This means each cylinder has an ignition event 66.6* times per second, giving us 1/66.6* = 0.015seconds, or 15ms between those ignition events. 4ms is a pretty standard dwell setting, providing your alternator is giving you a good solid 14V (once again, I'm not super familiar with the JZ coils, so this would need to be confirmed). So, at 8000rpm, each ignition coil supply wire (after the splice) is passing current for 4ms out of every 15ms, or ~27% of the time.
Lets make the assumption that our peak coil current is 10A, and it builds linearly from 0A to this over the 4ms dwell period, as the primary winding is an inductive load. We can average this current, and say it's the same as the supply wire passing a constant 5A for the entire 4ms dwell period... Now, since its only passing this current for 27% of the time, we can play the averaging game again, and 27% of 5A is 1.35A.
Where does this get us? Each ignition coil supply wire can be thought of as drawing 1.35A of current continuously, giving us a figure of 1.35A x 6 = 8.1A passing through our main ignition coil supply wire before its splices out to each coil. This is also at 8000rpm! You're not keeping the engine at 8000rpm for minutes on end (if you are, I would like videos please), and as our dwell period will remain at ~4ms, but the period of time between ignition event increases the slower the engine is revving, the situation only gets better.
With all this in mind, I'd run a main 16AWG wire out to the coils, then splice it out to 20AWG wires to each individual coil. That gives you a pretty decent factor of safety, and should keep the wiring nice and compact :-).
Holy crap mate! You answered my question and 3 questions I was about to ask! At first I was only assuming the max 10amps because I figured to overkill everything for safety.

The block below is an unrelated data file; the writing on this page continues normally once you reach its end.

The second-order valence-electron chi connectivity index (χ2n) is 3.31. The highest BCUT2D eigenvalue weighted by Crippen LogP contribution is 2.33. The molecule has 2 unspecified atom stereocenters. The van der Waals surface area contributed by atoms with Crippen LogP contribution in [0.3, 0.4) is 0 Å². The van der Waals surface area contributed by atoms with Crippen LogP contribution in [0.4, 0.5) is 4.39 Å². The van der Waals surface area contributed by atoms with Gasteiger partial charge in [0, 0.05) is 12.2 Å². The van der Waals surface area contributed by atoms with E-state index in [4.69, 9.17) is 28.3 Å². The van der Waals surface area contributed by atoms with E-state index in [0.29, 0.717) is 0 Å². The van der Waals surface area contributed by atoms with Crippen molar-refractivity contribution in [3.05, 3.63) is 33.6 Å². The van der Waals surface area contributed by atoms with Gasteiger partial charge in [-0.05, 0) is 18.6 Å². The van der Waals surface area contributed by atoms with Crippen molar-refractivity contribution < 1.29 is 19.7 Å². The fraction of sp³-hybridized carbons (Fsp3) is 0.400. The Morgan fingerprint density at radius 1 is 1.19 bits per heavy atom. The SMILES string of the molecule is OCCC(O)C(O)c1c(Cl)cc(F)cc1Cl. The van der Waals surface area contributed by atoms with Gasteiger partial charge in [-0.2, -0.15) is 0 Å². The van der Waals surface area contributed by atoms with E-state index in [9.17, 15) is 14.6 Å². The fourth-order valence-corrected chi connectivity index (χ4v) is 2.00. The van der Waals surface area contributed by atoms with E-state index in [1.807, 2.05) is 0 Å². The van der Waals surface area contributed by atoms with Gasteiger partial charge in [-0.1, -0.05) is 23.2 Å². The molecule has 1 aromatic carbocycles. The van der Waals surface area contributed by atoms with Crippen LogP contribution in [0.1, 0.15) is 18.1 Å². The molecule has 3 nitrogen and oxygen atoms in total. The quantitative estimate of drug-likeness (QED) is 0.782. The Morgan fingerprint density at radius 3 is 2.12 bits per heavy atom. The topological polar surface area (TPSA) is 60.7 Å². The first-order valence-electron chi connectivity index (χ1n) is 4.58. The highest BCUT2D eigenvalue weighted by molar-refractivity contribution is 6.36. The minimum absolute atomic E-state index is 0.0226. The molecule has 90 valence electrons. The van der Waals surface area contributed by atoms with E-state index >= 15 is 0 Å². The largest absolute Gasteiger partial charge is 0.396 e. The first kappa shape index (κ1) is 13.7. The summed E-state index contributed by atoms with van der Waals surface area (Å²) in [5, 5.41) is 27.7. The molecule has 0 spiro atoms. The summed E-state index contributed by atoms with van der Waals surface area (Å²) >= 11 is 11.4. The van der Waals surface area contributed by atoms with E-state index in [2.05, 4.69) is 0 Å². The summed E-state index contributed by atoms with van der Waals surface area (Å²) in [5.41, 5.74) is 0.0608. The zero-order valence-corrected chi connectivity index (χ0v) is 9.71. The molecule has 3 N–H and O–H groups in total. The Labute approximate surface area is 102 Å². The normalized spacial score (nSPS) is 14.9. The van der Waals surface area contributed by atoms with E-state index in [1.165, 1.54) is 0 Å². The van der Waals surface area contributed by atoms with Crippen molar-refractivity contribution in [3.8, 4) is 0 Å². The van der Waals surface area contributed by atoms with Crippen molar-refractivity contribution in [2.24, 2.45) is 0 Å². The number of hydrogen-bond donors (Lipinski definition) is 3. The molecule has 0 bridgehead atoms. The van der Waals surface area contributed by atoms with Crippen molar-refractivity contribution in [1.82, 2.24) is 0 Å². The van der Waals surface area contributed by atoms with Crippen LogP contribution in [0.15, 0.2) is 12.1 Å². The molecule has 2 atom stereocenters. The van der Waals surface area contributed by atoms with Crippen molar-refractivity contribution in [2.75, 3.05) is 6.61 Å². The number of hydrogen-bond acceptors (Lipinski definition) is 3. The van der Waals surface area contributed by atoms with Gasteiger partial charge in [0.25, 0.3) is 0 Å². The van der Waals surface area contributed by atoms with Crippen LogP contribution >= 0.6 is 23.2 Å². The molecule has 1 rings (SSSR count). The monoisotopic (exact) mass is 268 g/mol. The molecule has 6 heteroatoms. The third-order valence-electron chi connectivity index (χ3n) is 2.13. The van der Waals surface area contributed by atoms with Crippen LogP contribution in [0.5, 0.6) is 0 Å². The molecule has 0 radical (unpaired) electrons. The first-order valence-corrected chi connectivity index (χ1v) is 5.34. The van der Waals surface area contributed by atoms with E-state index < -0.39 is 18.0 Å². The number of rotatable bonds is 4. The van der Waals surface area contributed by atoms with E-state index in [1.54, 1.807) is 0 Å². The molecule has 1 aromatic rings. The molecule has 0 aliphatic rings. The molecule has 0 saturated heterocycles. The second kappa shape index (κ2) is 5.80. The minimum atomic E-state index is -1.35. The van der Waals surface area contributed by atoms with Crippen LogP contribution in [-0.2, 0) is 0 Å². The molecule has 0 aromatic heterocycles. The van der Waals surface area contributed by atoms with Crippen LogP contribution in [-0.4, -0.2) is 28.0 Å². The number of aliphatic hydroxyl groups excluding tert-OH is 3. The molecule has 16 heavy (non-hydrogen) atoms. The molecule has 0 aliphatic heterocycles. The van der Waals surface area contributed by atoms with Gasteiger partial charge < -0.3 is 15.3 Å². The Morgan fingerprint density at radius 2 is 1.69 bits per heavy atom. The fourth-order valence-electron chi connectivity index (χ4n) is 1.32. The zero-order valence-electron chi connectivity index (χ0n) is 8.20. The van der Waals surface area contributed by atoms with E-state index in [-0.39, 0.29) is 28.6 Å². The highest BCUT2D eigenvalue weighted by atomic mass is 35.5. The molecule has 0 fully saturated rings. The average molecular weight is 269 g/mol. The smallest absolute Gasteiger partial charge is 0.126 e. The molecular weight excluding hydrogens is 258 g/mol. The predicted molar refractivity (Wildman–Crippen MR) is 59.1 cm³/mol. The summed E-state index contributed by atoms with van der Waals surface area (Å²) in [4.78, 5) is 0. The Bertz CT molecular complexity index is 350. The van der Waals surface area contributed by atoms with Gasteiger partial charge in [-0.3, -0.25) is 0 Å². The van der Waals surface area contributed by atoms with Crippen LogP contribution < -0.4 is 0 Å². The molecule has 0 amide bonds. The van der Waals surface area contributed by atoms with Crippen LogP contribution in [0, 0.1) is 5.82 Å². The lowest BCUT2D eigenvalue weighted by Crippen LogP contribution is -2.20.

All good broseph, keep us up to date with your project!
Overkill is good, better the wire is too big than too small, but sometimes we really need to do the math to figure out if our overkill is to... over killed :-).
I will definitely create a build thread! I am starting my last two years of college this fall in mechanical engineering with a focus in motorsports. Does your knowledge on this stem from school or mainly experience? This has got me really excited for the next addition to the wiring course!
Both school and experience. I've got a degree in electrical engineering from the university of canterbury, and was heavily involved in formula SAE towards the end of my studies... Plus years of being a filthy bogan building cars for myself and mates :-).
I'm trying to make the course as complete as I can, and have a lot of demonstration material. The first one to be released will be mostly theory based, and the second one will be a complete practical walkthrough, to get the wiring side of our courses more inline with the tuning and engine building :-).
I'm excited for it! If it's anything like the information you just taught me, count me in! You've been super helpful!
I just wanted to confirm something here. Great read Zac, thanks! This example is dealing specifically with Tefzel wire correct? Would i be correct in assuming that with TXL i would be ok with the at least one gauge bigger in this particular example? Or is it still safe to do the math to be absolutely sure? You mention 16ga before the split and 20ga after for each coil, would 14ga before the split and 18ga after for each coil be correct for TXL or not necessarily?
G'day Claudio. You should be right using the same sizes of TXL wire as we've calculated above. While its true that 'Tefzel' (M22759) wire of the same gauge can handle a bit more current that then the equivalent TXL wire, in my experience its not a huge amount difference, and I chalk it down as added safety factor.